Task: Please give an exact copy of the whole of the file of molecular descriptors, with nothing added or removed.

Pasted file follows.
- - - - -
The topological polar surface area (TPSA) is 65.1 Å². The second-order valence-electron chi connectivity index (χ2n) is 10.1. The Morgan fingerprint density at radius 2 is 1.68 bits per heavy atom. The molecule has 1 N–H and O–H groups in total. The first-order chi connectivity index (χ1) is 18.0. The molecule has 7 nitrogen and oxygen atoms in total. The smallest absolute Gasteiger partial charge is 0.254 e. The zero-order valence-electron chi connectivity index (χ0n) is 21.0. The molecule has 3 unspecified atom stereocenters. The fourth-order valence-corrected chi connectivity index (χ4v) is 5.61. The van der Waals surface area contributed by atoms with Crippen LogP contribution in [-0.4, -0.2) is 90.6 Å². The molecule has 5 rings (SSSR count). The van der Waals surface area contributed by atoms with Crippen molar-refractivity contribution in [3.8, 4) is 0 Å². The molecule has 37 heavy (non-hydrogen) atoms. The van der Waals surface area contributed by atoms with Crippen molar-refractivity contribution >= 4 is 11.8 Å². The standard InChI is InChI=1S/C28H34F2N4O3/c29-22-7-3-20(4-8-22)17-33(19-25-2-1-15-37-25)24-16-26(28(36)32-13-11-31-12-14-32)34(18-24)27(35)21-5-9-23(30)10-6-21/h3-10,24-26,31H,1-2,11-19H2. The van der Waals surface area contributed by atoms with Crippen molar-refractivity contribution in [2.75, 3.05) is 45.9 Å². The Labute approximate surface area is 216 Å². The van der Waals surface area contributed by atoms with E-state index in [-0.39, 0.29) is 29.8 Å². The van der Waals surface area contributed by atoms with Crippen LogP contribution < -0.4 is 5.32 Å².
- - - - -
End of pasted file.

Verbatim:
The topological polar surface area (TPSA) is 65.1 Å². The second-order valence-electron chi connectivity index (χ2n) is 10.1. The Morgan fingerprint density at radius 2 is 1.68 bits per heavy atom. The molecule has 1 N–H and O–H groups in total. The first-order chi connectivity index (χ1) is 18.0. The molecule has 7 nitrogen and oxygen atoms in total. The smallest absolute Gasteiger partial charge is 0.254 e. The zero-order valence-electron chi connectivity index (χ0n) is 21.0. The molecule has 3 unspecified atom stereocenters. The fourth-order valence-corrected chi connectivity index (χ4v) is 5.61. The van der Waals surface area contributed by atoms with Crippen LogP contribution in [-0.4, -0.2) is 90.6 Å². The molecule has 5 rings (SSSR count). The van der Waals surface area contributed by atoms with Crippen molar-refractivity contribution in [3.8, 4) is 0 Å². The molecule has 37 heavy (non-hydrogen) atoms. The van der Waals surface area contributed by atoms with Crippen molar-refractivity contribution >= 4 is 11.8 Å². The standard InChI is InChI=1S/C28H34F2N4O3/c29-22-7-3-20(4-8-22)17-33(19-25-2-1-15-37-25)24-16-26(28(36)32-13-11-31-12-14-32)34(18-24)27(35)21-5-9-23(30)10-6-21/h3-10,24-26,31H,1-2,11-19H2. The van der Waals surface area contributed by atoms with Crippen molar-refractivity contribution in [2.75, 3.05) is 45.9 Å². The Labute approximate surface area is 216 Å². The van der Waals surface area contributed by atoms with E-state index in [-0.39, 0.29) is 29.8 Å². The van der Waals surface area contributed by atoms with Crippen LogP contribution < -0.4 is 5.32 Å².